This is rugged, mountainous country but experienced walkers won’t find it too strenuous. Most people allow five days to do the 45km main loop, and include most of the optional side walks, which can add a further 40km. There are designated campgrounds and bush-camping areas along the way, including Bellbird, Boundary Falls and Coombadjha. Many walkers choose to start and end the walk in Gibraltar Range National Park at Mulligans campground.

Location:  shown on park map

Washpool horse riding trails

Located conveniently close to the New England town of Tenterfield, the beautifully remote Washpool National Park boasts a long list of great horse riding trails, making it easy for you to channel your inner Tenterfield Saddler.

These rugged trails are set on the Great Dividing Range, and surrounded by mighty eucalyptus trees, shrubs and native grasses that abound with wildflowers in spring.

Perfect for experienced riders, the horse riding trails take anywhere from a couple of hours to a full day to complete. Make it a day trip if you haven’t much time, leaving your horse float parked at Billyrimba trail, or, alternatively, base yourself at Four Bull Hut to spread your rides over a series of days.

You’ll come across pretty lookouts, historic huts, picnic areas and flowing waterfalls as you ride, and you’re bound to spot a few new friends, including kangaroos, wallabies and an array of birds, too.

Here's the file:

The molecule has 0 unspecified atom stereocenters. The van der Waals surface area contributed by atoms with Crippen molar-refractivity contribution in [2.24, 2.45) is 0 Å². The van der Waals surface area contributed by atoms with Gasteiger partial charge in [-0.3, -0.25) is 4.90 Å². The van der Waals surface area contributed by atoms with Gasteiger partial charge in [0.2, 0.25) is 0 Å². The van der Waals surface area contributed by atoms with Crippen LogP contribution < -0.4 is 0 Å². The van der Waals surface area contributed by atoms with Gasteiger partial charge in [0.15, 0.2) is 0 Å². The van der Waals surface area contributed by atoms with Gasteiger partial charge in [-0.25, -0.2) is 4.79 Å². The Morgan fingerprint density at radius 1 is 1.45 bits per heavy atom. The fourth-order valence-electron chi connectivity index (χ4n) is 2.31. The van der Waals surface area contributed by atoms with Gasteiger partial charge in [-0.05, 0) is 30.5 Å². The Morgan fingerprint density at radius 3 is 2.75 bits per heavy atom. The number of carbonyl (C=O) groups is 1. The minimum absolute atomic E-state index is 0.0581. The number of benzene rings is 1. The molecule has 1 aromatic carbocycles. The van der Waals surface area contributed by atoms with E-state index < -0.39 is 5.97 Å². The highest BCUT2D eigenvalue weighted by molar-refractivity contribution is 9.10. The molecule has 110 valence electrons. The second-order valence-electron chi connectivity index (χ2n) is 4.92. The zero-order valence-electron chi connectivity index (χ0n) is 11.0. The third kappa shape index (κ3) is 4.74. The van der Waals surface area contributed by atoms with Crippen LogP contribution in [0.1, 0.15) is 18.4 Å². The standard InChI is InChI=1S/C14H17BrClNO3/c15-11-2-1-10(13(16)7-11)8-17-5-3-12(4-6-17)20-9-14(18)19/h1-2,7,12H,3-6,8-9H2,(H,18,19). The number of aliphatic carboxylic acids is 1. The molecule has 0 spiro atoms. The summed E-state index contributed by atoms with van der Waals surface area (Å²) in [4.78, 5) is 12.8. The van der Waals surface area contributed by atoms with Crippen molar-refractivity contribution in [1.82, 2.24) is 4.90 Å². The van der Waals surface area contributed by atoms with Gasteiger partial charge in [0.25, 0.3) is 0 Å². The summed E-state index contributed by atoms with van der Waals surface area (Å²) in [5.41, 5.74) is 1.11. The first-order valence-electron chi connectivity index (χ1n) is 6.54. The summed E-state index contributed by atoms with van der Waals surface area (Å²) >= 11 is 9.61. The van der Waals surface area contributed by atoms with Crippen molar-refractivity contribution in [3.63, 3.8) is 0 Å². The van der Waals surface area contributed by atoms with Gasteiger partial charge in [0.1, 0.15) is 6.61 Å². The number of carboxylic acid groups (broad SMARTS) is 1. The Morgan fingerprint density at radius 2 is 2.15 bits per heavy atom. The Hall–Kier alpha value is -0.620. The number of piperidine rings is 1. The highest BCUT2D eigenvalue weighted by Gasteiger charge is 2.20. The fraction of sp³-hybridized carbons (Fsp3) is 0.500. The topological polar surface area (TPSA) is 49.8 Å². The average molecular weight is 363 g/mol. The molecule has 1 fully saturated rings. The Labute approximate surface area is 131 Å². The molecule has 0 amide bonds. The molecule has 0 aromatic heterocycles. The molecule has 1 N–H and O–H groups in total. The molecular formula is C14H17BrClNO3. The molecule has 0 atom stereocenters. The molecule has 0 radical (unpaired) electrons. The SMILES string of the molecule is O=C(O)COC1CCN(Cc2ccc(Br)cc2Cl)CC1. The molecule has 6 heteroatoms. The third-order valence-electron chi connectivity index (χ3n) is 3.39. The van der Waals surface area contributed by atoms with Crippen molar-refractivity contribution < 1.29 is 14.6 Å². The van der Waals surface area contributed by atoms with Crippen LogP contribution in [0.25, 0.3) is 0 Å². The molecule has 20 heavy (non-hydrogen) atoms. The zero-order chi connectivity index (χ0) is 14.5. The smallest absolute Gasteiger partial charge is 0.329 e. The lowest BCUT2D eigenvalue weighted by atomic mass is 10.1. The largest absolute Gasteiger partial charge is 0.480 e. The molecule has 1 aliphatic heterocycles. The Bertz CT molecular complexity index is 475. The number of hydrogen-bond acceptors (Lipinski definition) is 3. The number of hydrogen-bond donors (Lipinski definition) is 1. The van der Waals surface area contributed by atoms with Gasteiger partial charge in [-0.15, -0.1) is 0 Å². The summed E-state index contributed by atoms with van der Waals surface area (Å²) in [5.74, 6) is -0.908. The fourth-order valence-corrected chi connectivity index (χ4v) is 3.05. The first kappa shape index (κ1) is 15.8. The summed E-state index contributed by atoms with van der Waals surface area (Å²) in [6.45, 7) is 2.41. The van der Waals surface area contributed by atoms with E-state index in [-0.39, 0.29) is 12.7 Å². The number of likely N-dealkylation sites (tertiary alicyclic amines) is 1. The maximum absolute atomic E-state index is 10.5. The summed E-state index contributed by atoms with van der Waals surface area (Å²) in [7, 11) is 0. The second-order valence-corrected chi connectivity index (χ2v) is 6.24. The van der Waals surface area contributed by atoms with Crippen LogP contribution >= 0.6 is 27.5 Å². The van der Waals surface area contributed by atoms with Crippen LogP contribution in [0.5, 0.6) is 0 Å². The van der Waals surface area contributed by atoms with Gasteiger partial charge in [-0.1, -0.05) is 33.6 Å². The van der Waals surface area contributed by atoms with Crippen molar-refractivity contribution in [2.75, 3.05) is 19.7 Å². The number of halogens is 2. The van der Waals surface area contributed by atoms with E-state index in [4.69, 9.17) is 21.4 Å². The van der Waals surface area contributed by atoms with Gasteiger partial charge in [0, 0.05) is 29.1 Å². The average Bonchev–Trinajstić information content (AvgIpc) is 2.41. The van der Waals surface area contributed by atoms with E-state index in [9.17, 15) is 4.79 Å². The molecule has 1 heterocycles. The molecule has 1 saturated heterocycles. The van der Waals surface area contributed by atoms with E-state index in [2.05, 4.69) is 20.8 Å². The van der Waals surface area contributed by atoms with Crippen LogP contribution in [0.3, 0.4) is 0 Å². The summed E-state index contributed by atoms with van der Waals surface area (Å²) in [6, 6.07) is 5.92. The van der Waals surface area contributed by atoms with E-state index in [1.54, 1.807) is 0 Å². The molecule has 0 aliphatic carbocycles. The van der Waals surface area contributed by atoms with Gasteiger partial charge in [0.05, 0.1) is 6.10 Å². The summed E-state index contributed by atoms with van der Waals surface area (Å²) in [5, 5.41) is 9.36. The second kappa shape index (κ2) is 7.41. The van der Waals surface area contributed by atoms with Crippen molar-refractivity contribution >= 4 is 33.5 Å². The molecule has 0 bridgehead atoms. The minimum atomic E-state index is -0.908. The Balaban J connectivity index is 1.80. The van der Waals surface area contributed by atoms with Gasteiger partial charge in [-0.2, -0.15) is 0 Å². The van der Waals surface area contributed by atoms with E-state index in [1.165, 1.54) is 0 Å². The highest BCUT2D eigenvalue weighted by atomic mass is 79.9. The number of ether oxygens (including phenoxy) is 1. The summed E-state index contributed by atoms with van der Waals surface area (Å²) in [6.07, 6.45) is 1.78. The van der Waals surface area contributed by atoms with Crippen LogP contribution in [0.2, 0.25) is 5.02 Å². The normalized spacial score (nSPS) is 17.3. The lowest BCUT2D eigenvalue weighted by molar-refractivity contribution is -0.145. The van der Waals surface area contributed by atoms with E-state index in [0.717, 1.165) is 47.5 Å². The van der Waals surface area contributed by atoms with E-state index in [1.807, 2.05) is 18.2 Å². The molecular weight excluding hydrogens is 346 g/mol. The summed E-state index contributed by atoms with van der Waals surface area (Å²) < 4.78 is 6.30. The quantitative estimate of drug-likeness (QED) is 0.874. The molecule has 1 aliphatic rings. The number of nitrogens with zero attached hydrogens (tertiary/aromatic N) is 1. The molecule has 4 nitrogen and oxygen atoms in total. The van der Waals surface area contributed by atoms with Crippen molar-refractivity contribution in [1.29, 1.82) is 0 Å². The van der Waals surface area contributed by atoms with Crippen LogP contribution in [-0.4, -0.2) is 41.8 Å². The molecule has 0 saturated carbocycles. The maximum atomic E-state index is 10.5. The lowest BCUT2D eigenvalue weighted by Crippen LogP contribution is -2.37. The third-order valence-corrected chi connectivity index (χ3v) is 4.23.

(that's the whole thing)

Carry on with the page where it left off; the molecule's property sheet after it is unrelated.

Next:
Opening hours: Washpool National Park’s horse riding trails are always open, but may have to close at times due to poor weather, road damage, or high fire danger.

Walking: events and activities

Commercial activity


Auswalk offers quality accommodated walking holiday packages in many destinations.

Self-guided inn-to-inn walking holidays in the Blue Mountains and Snowy Mountains. Walk from one comfortable accommodation to the next through the national park. We move your luggage ahead for you. Follow our detailed walk notes and marked maps. Start any day of the year in season.

Group guided walking holidays in the Snowy Mountains. Join a group with two knowledgeable guides and hike through the area, staying in comfortable accommodation at night. We also have a spring snowshoeing trip in the Snowy Mountains.

Privately guided trips ranging from 1 to 5 days in the Sydney Harbour area and Blue Mountains.

More info: Auswalk, Phone: 03 9530 8800 (international +613 9530 8800)

As required
Commercial activity

Greg Clancy Guide

A black-necked stork near GraftonEcologist and wildlife-birding guide
This wildlife tour and guiding service is based on the NSW North Coast but offers guiding services covering much of the state.

Utilising a professional ecologist tour participants are provided with accurate identification of species of flora and fauna and their habitats as well as details of their behaviour.

The north coast of New South Wales lies in the region of Australia's highest biodiversity, known as the Macleay-McPherson overlap, where tropical species overlap temperate species.

Custom tours for the keen birdwatcher are also a specialty.

More info: Greg Clancy Wildlife Guide, Phone: 02 6649 3153 (international +612 6649 3153)